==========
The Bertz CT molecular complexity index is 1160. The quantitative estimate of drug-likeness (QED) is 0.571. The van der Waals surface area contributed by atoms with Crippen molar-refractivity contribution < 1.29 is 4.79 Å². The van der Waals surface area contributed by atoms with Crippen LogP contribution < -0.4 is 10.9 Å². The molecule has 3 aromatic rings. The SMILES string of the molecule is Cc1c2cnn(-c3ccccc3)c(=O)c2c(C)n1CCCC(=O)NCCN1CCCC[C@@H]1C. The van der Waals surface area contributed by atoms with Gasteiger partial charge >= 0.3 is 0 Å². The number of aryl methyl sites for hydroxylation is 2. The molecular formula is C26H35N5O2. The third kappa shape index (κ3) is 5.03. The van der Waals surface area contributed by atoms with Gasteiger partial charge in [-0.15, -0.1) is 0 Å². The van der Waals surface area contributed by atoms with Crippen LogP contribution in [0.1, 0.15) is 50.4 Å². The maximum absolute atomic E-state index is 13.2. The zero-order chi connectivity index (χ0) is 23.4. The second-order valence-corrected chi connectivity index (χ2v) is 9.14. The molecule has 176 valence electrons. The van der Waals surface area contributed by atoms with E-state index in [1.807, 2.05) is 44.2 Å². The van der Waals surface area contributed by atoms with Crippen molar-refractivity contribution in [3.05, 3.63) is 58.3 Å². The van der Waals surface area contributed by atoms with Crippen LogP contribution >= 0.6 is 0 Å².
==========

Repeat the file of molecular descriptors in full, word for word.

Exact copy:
The Bertz CT molecular complexity index is 1160. The quantitative estimate of drug-likeness (QED) is 0.571. The van der Waals surface area contributed by atoms with Crippen molar-refractivity contribution < 1.29 is 4.79 Å². The van der Waals surface area contributed by atoms with Crippen LogP contribution < -0.4 is 10.9 Å². The molecule has 3 aromatic rings. The SMILES string of the molecule is Cc1c2cnn(-c3ccccc3)c(=O)c2c(C)n1CCCC(=O)NCCN1CCCC[C@@H]1C. The van der Waals surface area contributed by atoms with Gasteiger partial charge >= 0.3 is 0 Å². The number of aryl methyl sites for hydroxylation is 2. The molecular formula is C26H35N5O2. The third kappa shape index (κ3) is 5.03. The van der Waals surface area contributed by atoms with Gasteiger partial charge in [-0.15, -0.1) is 0 Å². The van der Waals surface area contributed by atoms with Crippen LogP contribution in [0.1, 0.15) is 50.4 Å². The maximum absolute atomic E-state index is 13.2. The zero-order chi connectivity index (χ0) is 23.4. The second-order valence-corrected chi connectivity index (χ2v) is 9.14. The molecule has 176 valence electrons. The van der Waals surface area contributed by atoms with E-state index in [1.807, 2.05) is 44.2 Å². The van der Waals surface area contributed by atoms with Crippen molar-refractivity contribution in [3.05, 3.63) is 58.3 Å². The van der Waals surface area contributed by atoms with Crippen LogP contribution >= 0.6 is 0 Å².